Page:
Least bad option. Could cost him his shot. Must do what his many years involved in the military dictate. What a brave man! McCain is recommending an option that is completely at odds with the weary nation, next-to-impossible from a personnel standpoint, and short-sighted by failing to recognize the failures of the past 5 years--and he wants all of us to be grateful at his courage to be self-consciously disingenuous? Perfect.
This guy is so brazenly transparent, his power grabs make Hillary look like a principled leader.
Great, early news on the ground in Iowa for John Edwards, who continues to consolidate his support among caucus-goers. Most of the media has chosen to focus on Edwards' front-runner status, but the more interesting aspects of this poll are Obama's hard number (13%) and Hillary's decline since the last poll (from 26% to 16%). To focus on the Hillary issue, it seems that this new poll displays not only how weak her support is when it comes to actual voters, but also that after all this time in front of the nation, Iowans at least aren't buying what she will most likely be selling. As for Vilsack, the single digit showings don't help much.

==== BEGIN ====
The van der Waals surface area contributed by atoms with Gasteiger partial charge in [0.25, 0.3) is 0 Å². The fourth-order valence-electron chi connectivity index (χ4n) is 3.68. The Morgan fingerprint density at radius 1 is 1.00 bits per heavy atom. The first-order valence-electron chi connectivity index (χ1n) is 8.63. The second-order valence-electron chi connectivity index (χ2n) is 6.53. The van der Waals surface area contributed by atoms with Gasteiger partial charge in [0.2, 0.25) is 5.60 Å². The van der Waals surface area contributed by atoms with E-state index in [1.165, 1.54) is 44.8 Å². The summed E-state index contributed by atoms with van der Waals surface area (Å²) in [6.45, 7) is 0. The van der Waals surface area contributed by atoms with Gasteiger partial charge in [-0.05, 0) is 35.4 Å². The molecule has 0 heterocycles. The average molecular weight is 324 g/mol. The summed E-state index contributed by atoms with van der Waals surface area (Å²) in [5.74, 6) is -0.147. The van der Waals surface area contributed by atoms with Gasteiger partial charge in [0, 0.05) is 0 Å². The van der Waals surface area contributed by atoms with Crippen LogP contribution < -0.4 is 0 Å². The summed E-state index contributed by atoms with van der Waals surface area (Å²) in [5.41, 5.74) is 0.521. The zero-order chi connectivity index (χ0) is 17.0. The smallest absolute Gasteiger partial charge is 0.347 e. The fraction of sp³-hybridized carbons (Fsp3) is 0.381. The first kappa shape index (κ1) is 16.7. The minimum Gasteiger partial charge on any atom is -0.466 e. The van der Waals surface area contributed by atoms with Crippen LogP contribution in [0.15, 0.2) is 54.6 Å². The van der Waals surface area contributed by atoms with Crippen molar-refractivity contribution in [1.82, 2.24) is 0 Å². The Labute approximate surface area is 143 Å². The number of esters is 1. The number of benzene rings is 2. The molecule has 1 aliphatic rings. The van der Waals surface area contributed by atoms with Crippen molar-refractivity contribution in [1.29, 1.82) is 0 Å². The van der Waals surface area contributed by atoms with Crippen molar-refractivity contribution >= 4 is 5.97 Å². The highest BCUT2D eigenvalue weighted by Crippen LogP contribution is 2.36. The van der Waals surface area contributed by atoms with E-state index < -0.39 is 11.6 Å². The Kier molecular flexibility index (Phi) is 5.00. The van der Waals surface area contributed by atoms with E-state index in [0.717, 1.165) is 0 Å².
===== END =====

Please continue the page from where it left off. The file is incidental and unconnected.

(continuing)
An excellent quote from Chris Matthews this week, an aside the host made to his live Hardball audience during a break from taping a show with Senator John Edwards: "This is not hardball, this is batting practice. This guy is killing me. He couldn't do this four years ago."
Sounds like 2004 taught at least one Democratic nominee how to better communicate his message. I'm looking forward to seeing more of Edwards on the scene.
Monday, December 11, 2006
At least UN AmbASSador John Bolton is consistent in his inability to be a diplomat. After attending a farewell dinner held at the White House for outgoing UN Secretary-General Kofi Annan, Bolton snidely joked that, "nobody sang 'Kumbaya.'" While a "joke," Bolton's comment is a clear window into why our nation's foreign policy is a disaster. President Bush has a knack for finding white guys with the distinct capacity for heaping scoops of hubris on top of ignorant indecency. Annan's laughing comment after being told Bolton's joke is a window into exactly how to handle these W. acolytes, and also the man's character: "But does he know how to sing it?"
Friday, December 08, 2006
One of my favorite professors my senior year at Georgetown was former United Nations Ambassador Jeane Kirkpatrick, who taught a course on styles of political leadership throughout history. Ambassador Kirkpatrick was often late, but once she arrived and took her chair at the front of the classroom, the lectures began in her low, throaty voice with phrases like, "One time I was talking with King Hussein of Jordan, and he said..." I also remember she sometimes wore a bright pink raincoat, a choice that seemed so out-of-character it was a delight. Jeane was an intelligent, classy, respectful and serious woman and will be missed.
by Joe Justice at 3:09 PM